NIDA Hosts Winners of Addiction Science Awards
The winners of NIDA’s 2018 Addiction Science Awards, part of the Intel International Science and Engineering Fair (ISEF), presented their projects to NIDA director Dr. Nora Volkow and other NIDA scientists recently. Following the presentation, the awardees toured the NIH campus and NIDA’s intramural program. The Addiction Science Awards are coordinated by NIDA as well as Friends of NIDA, a private group dedicated to furthering NIDA’s mission. ISEF is the world’s largest science competition for high school students.
First place went to Mia Yu and Daphne Liu from West High School in Salt Lake City for their project “Undetected Suicide: Classification of Undetermined Drug-Related Deaths Using Machine Learning Techniques.” The two students compared three machine-learning models to determine how well they could identify undetermined overdose deaths as actual suicides. Using existing machine platforms, they first plugged in overdose deaths already classified as either suicide or accidental. From there, they identified the most accurate computational model. They then used that model to measure the overdose deaths listed as undetermined. Using data from the state of Utah, the machine-learning technique determined that drug-related suicide deaths were underreported by 34 percent.
Second place went to Anil Tolwani, Rohan Arora and Venkat Krishnan, three seniors from the American High School in Fremont, Calif., for “LabTrak: A Micro-Telemetry Device for Modeling Mice Behavior.” The teens developed a well-tested and lightweight non-invasive tool to measure mouse movements during the preclinical phase of medication development. The tool is designed to send data straight to a computer or even a cell phone. Buprenorphine and ketamine were administered along with controls to enable the young scientists to measure the reactions of the mice to medications. They were able to develop a chip sensitive enough to determine the difference between specific types of mouse actions, including running, scratching, turning or head movements. The chip is even designed to “sleep” while the animal sleeps to preserve the battery.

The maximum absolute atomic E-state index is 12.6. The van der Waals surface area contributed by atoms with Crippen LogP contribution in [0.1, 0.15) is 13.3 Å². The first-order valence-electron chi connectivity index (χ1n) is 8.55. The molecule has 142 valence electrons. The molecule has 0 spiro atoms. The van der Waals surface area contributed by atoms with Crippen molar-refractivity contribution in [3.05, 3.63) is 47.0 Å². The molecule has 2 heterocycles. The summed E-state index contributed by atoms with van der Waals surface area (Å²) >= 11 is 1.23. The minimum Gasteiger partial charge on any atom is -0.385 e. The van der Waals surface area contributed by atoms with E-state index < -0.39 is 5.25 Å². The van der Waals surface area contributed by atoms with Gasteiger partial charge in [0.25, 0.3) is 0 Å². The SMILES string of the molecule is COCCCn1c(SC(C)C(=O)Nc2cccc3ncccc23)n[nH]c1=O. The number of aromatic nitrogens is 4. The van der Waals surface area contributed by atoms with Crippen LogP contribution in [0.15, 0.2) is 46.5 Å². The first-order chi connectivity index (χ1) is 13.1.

Winning third place was Saadh Ahmed, a senior from Northview High School in Johns Creek, Ga., for his project “Development of a Drug-Likeness Rule for Natural Products.” In the early stages of drug development, scientists seek out compounds that are similar to others that show promise. While standard rules exist for identifying similar synthetic compounds, “drug-likeness” rules for natural compounds have not proven to be as nuanced or accurate. The 17-year-old student began with an analysis of a database that contains drug-like natural compounds and evaluated them for patterns and commonalities. Using qualitative and quantitative screening techniques, he developed streamlined measures for identifying multiple natural compounds that could be worthy of study for specific health conditions.